- A free Vogue label to sew into finished garments with each Vogue pattern purchased.
As most patterns with Vogue work out at about £15, this is more than worth my investment. I probably buy at least 4 patterns a year which means that I save £6 each time and then of course the magazines technically only cost me about £1.50 each. What’s not to like?
Independent Pattern Designers
And what a range of these there are!
This is the area where there has been the biggest change. Today there are literally hundreds of different designers producing their own range of patterns. Some come in the traditional form: sold packaged in an envelope and offering several sizes in one package. Others come via the medium of the internet. You can buy an on-line pattern which will be sent to you as a pdf for printing (digital format). This has its challenges but they are easily dealt with and also have advantages too.
Over the coming weeks, I would like to introduce you to some of these designers, give you some feedback on the successes or otherwise of their designs and more importantly their instructions and also their fit. I will also give you tips and suggestions for how to manage the printing of pfd files. (I speak from sorry experience in this area so would like to prevent you from experiencing that as well.)
Here are a few of the “big hitters” in this arena:
- Stylearc – an Australian pattern house which supplies patterns through pfd files. They do sizes up to 32 and you can buy them on Amazon who will supply them ready printed but it is worth noting that not all patterns are available through them.
- The Makers Atelier – a designer from Brighton, Frances Tobin, created the brand and designs these classy and classic clothes. They come ready printed on great quality paper and with great instructions. Most of their patterns come in a variety of sizes up to Size 22.
- Oliver and S and Liesl and Co – an American company that designs for men and women but also for children. (I love their designs for kids!) The link I have given you takes you to the children’s page and from their you can navigate to the adult section. They sell in both digital (pfd) format and paper but the packaging from the States and delivery etc is prohibitive and you may have to bit the bullet and go for the digital offering.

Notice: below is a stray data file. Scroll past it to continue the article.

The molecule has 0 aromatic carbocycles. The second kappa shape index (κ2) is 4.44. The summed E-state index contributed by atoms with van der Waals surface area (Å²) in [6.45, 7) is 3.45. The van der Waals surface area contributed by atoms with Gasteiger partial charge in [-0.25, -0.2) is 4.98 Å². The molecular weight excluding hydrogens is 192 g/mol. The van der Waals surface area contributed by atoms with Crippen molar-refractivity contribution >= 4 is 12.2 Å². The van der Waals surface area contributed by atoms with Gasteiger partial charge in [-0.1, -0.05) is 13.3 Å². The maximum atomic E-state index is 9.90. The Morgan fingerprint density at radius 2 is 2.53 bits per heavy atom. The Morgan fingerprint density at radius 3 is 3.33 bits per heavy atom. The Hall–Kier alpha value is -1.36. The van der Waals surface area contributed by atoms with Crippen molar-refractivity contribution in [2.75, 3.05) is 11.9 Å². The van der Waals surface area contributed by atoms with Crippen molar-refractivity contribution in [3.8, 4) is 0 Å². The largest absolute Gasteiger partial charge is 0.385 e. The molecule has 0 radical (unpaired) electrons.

I hope that has lifted the lid a little for those who are newish in this area and I will give you more information in the coming weeks.
My first post is about this dress. It is a Very Easy Vogue pattern: Vogue V8784.
The dress was made for my mum who no longer finds it easy to buy clothes. She has arthritic shoulders and despite shopping for a new dress, none could be found to suit her. I decided to make her one which would be able to be fitted to her shape and also address the problem of needing to fasten at the front for ease.
I will post a photo of her wearing it in the fulness of time but it is for a special occasion so will wait until that takes place.
The pattern is a lovely shape. The fitted pleats/darts at the waist give it a beautifully fitting shape.
Mum chose to have the three-quarter length sleeves and collar with the full skirt.
The fabric is John Kaldor from John Lewis and is a linen and cotton mixture. The dress is fully lined (as per the pattern) except for the sleeves. I used the standard John Lewis lining and sewed using Gutermann thread.
What size did I make? I cut a size 16 but added extra to the waist as mum is short waisted and always needs extra added at that point for comfort.
Did I make any major pattern adjustments? Yes. I added an extra 7 cm at the top of the arm. I adjusted the pattern so that the sleeve-head and cuffs remained the same.
Where there any difficult stages in the making of the dress? No. It went together very well and I am pleased with the outcome – as is Mum!!!
Any thoughts for next time? Yes. The pattern can be made in a knit and I shall make it again for her in a knit for the winter.